They are heavy, massive birds, with shorter necks, legs, and beaks than in the foregoing races. The skin over the nostrils is swollen, but not carunculated; the naked skin round the eyes is not very wide, and only slightly carunculated; and I have seen a fine so-called Spanish Runt with hardly any naked skin round the eyes. Of the two varieties to be seen in England, one, which is the rarer, has very long wings and tail, and agrees pretty closely with the last sub-race; the other, with shorter wings and tail, is apparently the Pigeon romain ordinaire of Boitard and Corbie. These Runts are apt to tremble like Fantails. They are bad flyers. A few years ago Mr. Gulliver (5/11. 'Poultry Chronicle' volume 2 page 573.) exhibited a Runt which weighed 1 pound 14 ounces; and, as I am informed by Mr. Tegetmeier, two Runts from the south of France were lately exhibited at the Crystal Palace, each of which weighed 2 pounds 2 1/2 ounces. A very fine rock-pigeon from the Shetland Islands weighed only 14 1/2 ounces.]


[In Aldrovandi's work published in 1600 there is a coarse woodcut of a great Italian pigeon, with an elevated tail, short legs, massive body, and with the beak short and thick. I had imagined that this latter character so abnormal in the group, was merely a false representation from bad drawing; but Moore, in his work published in 1735, says that he possessed a Leghorn Runt of which "the beak was very short for so large a bird." In other respects Moore's bird resembled the first sub-race or Scanderoon, for it had a long bowed neck, long legs, short beak, and elevated tail, and not much wattle about the head. So that Aldrovandi's and Moore's birds must have formed distinct varieties, both of which seem to be now extinct in Europe. Sir W. Elliot, however, informs me that he has seen in Madras a short-beaked Runt imported from Cairo.]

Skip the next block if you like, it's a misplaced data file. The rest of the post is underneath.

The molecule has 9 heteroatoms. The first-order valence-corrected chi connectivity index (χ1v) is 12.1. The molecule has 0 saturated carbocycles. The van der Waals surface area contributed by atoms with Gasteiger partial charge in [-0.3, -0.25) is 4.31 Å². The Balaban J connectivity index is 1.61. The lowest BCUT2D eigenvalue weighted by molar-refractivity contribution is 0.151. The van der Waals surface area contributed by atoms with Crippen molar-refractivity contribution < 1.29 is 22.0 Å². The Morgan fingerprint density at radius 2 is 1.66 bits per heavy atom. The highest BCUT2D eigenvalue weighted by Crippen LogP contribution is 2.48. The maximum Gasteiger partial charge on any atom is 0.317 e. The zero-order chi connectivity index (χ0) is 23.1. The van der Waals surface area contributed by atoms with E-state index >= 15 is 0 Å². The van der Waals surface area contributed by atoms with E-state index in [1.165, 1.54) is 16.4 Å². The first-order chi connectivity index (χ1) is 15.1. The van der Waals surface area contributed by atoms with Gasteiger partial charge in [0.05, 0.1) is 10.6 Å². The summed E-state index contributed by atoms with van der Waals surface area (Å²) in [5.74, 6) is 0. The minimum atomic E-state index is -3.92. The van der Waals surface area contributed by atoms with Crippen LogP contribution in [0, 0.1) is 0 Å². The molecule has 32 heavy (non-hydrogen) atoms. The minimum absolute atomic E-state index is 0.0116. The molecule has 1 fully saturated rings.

[Skins of these handsome chequered birds were sent me from Madras by Sir W. Elliot. They are rather larger than the largest rock-pigeon, with longer and more massive beaks. The skin over the nostrils is rather full and very slightly carunculated, and they have some naked skin round the eyes; feet large. This breed is intermediate between the rock-pigeon and a very poor variety of Runt or Carrier.

From these several descriptions we see that with Runts, as with Carriers, we have a fine gradation from the rock-pigeon (with the Tronfo diverging as a distinct branch) to our largest and most massive Runts. But the chain of affinities, and many points of resemblance, between Runts and carriers, make me believe that these two races have not descended by independent lines from the rock-pigeon, but from some common parent, as represented in the Table, which had already acquired a moderately long beak with slightly swollen skin over the nostrils, and with some slightly carunculated naked skin round the eyes.]



Beak short, broad, deep; naked skin round the eyes, broad and carunculated; skin over nostrils slightly swollen.

[Misled by the extraordinary shortness and form of the beak, I did not at first perceive the near affinity of this Race to that of Carriers until the fact was pointed out to me by Mr. Brent. Subsequently, after examining the Bussorah Carrier, I saw that no very great amount of modification would be requisite to convert it into a Barb. This view of the affinity of Barbs to Carriers is supported by the analogical difference between the short and long-beaked Runts; and still more strongly by the fact, that, young Barbs and Dragons, within 24 hours after being hatched, resemble each other much more closely than do young pigeons of other and equally distinct breeds. At this early age, the length of beak, the swollen skin over the rather open nostrils, the gape of the mouth, and the size of the feet, are the same in both; although these parts afterwards become widely different.

Charles Darwin

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